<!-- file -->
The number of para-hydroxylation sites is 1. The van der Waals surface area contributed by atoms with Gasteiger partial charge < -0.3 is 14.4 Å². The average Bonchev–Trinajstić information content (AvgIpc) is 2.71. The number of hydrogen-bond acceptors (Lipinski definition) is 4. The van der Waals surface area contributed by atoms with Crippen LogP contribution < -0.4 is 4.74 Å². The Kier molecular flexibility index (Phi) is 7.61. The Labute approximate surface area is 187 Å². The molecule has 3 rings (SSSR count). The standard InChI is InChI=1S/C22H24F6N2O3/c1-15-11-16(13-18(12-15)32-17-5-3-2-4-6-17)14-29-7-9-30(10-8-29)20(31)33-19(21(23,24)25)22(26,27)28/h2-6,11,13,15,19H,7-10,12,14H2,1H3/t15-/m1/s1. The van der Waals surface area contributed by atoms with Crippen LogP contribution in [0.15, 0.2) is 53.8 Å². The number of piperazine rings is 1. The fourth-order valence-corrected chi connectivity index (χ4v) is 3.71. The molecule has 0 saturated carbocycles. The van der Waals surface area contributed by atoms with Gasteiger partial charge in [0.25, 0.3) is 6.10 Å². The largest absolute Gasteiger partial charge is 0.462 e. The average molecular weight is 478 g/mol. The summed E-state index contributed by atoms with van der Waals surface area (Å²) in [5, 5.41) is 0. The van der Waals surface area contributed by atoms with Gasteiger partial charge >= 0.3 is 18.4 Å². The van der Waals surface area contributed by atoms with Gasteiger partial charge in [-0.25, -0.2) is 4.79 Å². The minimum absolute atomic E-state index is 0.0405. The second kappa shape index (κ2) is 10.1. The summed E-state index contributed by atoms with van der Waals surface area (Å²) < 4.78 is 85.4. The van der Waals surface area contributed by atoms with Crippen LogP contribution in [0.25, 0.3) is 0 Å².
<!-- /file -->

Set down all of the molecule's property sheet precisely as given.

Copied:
The number of para-hydroxylation sites is 1. The van der Waals surface area contributed by atoms with Gasteiger partial charge < -0.3 is 14.4 Å². The average Bonchev–Trinajstić information content (AvgIpc) is 2.71. The number of hydrogen-bond acceptors (Lipinski definition) is 4. The van der Waals surface area contributed by atoms with Crippen LogP contribution < -0.4 is 4.74 Å². The Kier molecular flexibility index (Phi) is 7.61. The Labute approximate surface area is 187 Å². The molecule has 3 rings (SSSR count). The standard InChI is InChI=1S/C22H24F6N2O3/c1-15-11-16(13-18(12-15)32-17-5-3-2-4-6-17)14-29-7-9-30(10-8-29)20(31)33-19(21(23,24)25)22(26,27)28/h2-6,11,13,15,19H,7-10,12,14H2,1H3/t15-/m1/s1. The van der Waals surface area contributed by atoms with Crippen LogP contribution in [0.15, 0.2) is 53.8 Å². The number of piperazine rings is 1. The fourth-order valence-corrected chi connectivity index (χ4v) is 3.71. The molecule has 0 saturated carbocycles. The van der Waals surface area contributed by atoms with Gasteiger partial charge in [0.25, 0.3) is 6.10 Å². The largest absolute Gasteiger partial charge is 0.462 e. The average molecular weight is 478 g/mol. The summed E-state index contributed by atoms with van der Waals surface area (Å²) in [5, 5.41) is 0. The van der Waals surface area contributed by atoms with Gasteiger partial charge >= 0.3 is 18.4 Å². The van der Waals surface area contributed by atoms with Gasteiger partial charge in [-0.25, -0.2) is 4.79 Å². The minimum absolute atomic E-state index is 0.0405. The second kappa shape index (κ2) is 10.1. The summed E-state index contributed by atoms with van der Waals surface area (Å²) < 4.78 is 85.4. The van der Waals surface area contributed by atoms with Crippen LogP contribution in [0.25, 0.3) is 0 Å².